“We’re just uncomfortable with some of the things you’ve been writing,” Liberty University President Jerry Falwell Jr. told me. That’s why I was being disinvited from giving an alumni lecture at my alma mater.
This conversation took place in a phone call last fall. When I asked for specifics, Falwell said he was quite concerned that I had authored a column criticizing Hobby Lobby, a conservative company owned by the Green family, which has donated millions in financial and land contributions to the Christian college. He also cited an article he believed painted an unfavorable picture of his father. The senior Falwell founded the Moral Majority in the late 1970s and helped give birth to the religious right movement.
I explained that I was quite conservative in many ways, but that it is my job as an opinion columnist to explore all issues honestly and fairly, and not cater my work to the party-line ideology of any specific political group. He was not moved.
“You don’t seem to remember who your friends are,” Falwell lamented. “So we’ll continue to keep an eye on you and if things change on your end, we’ll reevaluate.”
I was nearly knocked off my chair by this power play.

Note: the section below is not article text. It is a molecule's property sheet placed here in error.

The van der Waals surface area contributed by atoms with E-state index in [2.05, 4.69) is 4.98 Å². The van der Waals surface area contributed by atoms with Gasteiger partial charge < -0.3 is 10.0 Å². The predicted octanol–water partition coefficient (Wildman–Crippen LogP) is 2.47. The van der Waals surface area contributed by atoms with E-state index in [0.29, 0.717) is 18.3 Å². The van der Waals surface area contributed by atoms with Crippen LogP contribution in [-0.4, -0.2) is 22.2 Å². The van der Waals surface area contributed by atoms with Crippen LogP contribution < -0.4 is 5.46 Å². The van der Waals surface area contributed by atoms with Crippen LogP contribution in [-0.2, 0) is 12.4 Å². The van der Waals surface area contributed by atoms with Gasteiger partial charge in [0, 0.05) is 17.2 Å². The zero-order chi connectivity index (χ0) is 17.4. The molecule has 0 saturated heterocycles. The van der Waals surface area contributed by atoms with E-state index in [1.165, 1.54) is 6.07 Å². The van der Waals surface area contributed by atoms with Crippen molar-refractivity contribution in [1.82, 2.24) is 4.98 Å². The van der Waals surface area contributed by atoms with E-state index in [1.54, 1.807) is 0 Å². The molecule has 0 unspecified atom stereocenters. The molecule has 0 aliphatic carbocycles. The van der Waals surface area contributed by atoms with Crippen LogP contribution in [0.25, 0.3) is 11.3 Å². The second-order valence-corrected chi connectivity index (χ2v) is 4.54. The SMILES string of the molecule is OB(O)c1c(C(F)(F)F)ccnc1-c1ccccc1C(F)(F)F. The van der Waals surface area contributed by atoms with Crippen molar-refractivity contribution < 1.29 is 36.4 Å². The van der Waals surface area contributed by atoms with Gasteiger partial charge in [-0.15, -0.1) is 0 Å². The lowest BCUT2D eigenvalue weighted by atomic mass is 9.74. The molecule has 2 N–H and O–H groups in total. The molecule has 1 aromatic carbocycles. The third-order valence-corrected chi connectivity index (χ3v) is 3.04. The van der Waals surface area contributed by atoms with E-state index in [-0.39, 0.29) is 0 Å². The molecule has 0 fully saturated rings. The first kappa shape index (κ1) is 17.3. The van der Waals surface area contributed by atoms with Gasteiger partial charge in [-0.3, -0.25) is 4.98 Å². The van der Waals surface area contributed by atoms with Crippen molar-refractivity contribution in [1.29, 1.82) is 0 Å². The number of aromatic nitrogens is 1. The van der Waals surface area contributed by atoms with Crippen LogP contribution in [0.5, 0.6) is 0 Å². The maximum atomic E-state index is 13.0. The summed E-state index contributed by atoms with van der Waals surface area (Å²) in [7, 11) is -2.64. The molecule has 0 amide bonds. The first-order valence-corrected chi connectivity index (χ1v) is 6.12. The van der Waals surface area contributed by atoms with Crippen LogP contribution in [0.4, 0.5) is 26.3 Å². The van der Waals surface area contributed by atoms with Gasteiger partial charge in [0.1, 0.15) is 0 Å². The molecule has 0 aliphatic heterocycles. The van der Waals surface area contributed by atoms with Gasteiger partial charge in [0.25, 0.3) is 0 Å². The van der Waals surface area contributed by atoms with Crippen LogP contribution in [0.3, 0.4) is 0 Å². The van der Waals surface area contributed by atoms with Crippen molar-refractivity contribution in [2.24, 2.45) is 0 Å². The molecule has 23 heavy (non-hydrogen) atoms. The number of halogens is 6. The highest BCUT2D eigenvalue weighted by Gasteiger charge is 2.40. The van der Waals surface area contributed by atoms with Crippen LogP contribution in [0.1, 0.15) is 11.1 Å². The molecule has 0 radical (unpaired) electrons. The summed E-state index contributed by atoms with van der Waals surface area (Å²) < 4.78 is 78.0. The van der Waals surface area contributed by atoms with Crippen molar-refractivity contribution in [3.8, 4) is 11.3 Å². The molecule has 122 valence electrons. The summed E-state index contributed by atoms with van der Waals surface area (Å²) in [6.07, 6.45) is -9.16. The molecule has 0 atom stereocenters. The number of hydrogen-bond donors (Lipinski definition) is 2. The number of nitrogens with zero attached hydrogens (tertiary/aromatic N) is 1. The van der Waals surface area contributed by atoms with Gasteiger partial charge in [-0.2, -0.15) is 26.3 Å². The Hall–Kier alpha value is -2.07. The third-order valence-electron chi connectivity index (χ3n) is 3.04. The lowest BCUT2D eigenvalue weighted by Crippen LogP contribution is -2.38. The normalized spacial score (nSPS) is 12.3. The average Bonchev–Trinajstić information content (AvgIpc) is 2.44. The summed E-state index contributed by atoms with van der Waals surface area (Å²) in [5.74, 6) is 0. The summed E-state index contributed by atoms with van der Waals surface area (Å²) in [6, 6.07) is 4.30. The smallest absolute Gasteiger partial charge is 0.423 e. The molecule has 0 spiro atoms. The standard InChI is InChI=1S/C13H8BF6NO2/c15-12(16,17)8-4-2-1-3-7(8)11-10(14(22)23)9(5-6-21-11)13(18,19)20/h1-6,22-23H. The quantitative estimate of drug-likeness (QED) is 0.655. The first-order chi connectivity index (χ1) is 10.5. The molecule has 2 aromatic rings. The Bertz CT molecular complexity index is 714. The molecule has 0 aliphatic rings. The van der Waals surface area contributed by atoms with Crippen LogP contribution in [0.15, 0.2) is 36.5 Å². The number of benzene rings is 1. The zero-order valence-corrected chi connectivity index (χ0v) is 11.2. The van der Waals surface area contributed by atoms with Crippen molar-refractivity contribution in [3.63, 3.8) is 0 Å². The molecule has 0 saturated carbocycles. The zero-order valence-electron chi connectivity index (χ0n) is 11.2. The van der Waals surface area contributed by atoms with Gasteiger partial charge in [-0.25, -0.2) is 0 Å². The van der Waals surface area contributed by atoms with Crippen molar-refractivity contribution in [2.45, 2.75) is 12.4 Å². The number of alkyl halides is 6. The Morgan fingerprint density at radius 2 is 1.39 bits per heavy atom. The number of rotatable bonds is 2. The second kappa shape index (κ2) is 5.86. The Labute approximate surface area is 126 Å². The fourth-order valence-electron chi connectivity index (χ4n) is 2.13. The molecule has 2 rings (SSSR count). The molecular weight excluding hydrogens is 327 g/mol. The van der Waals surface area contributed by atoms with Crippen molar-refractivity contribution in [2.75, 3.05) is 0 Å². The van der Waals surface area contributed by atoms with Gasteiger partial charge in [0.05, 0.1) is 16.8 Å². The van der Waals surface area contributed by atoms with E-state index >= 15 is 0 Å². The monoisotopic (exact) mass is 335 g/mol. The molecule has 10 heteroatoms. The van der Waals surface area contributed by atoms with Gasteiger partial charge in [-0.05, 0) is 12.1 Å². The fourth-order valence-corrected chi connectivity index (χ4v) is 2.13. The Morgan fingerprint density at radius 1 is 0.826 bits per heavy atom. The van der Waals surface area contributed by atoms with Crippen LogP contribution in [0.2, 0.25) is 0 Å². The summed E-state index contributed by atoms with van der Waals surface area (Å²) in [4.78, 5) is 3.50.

It’s not that I have some sort of inherent right to speak at Liberty — but it’s strange to be uninvited, particularly in this way. Conservatives of all stripes have spoken at Liberty — Rick Perry, Rand Paul, John McCain, Sean Hannity, Glenn Beck, Mitt Romney, Mike Huckabee, and many more. And unless you’ve been locked in the cellar, you know that Senator Ted Cruz added his name to the list this week when he stepped onto Liberty’s stage and announced his run for president.
The message seems to be clear: All who kowtow to Liberty’s brand of political conservatism are welcome. Everyone else need not apply.
Or as Ken Cuccinelli, president of Senate Conservatives Fund and former Virginia attorney general put it, “You’re probably not going to see Chris Christie at Liberty.”
But here’s the thing: That may be bad for the GOP.